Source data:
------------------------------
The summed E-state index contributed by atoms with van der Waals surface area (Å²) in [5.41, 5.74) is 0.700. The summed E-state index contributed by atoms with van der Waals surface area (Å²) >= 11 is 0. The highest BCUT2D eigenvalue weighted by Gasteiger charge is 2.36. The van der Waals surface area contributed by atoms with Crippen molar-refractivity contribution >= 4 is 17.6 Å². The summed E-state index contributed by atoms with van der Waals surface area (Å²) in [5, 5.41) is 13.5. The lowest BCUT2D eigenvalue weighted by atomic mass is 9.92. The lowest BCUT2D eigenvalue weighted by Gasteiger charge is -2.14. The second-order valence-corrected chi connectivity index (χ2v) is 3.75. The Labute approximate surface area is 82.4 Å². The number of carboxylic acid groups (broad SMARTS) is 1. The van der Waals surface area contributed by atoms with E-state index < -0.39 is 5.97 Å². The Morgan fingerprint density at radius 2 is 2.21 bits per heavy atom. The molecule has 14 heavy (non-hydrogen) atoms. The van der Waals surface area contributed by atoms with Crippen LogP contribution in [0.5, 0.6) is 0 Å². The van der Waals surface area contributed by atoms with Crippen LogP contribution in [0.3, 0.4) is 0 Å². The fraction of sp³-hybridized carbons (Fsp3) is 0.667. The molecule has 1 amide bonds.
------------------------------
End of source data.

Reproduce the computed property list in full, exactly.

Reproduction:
The summed E-state index contributed by atoms with van der Waals surface area (Å²) in [5.41, 5.74) is 0.700. The summed E-state index contributed by atoms with van der Waals surface area (Å²) >= 11 is 0. The highest BCUT2D eigenvalue weighted by Gasteiger charge is 2.36. The van der Waals surface area contributed by atoms with Crippen molar-refractivity contribution >= 4 is 17.6 Å². The summed E-state index contributed by atoms with van der Waals surface area (Å²) in [5, 5.41) is 13.5. The lowest BCUT2D eigenvalue weighted by atomic mass is 9.92. The lowest BCUT2D eigenvalue weighted by Gasteiger charge is -2.14. The second-order valence-corrected chi connectivity index (χ2v) is 3.75. The Labute approximate surface area is 82.4 Å². The number of carboxylic acid groups (broad SMARTS) is 1. The van der Waals surface area contributed by atoms with E-state index < -0.39 is 5.97 Å². The Morgan fingerprint density at radius 2 is 2.21 bits per heavy atom. The molecule has 14 heavy (non-hydrogen) atoms. The van der Waals surface area contributed by atoms with Crippen LogP contribution in [0.5, 0.6) is 0 Å². The van der Waals surface area contributed by atoms with Crippen LogP contribution in [0.3, 0.4) is 0 Å². The fraction of sp³-hybridized carbons (Fsp3) is 0.667. The molecule has 1 amide bonds.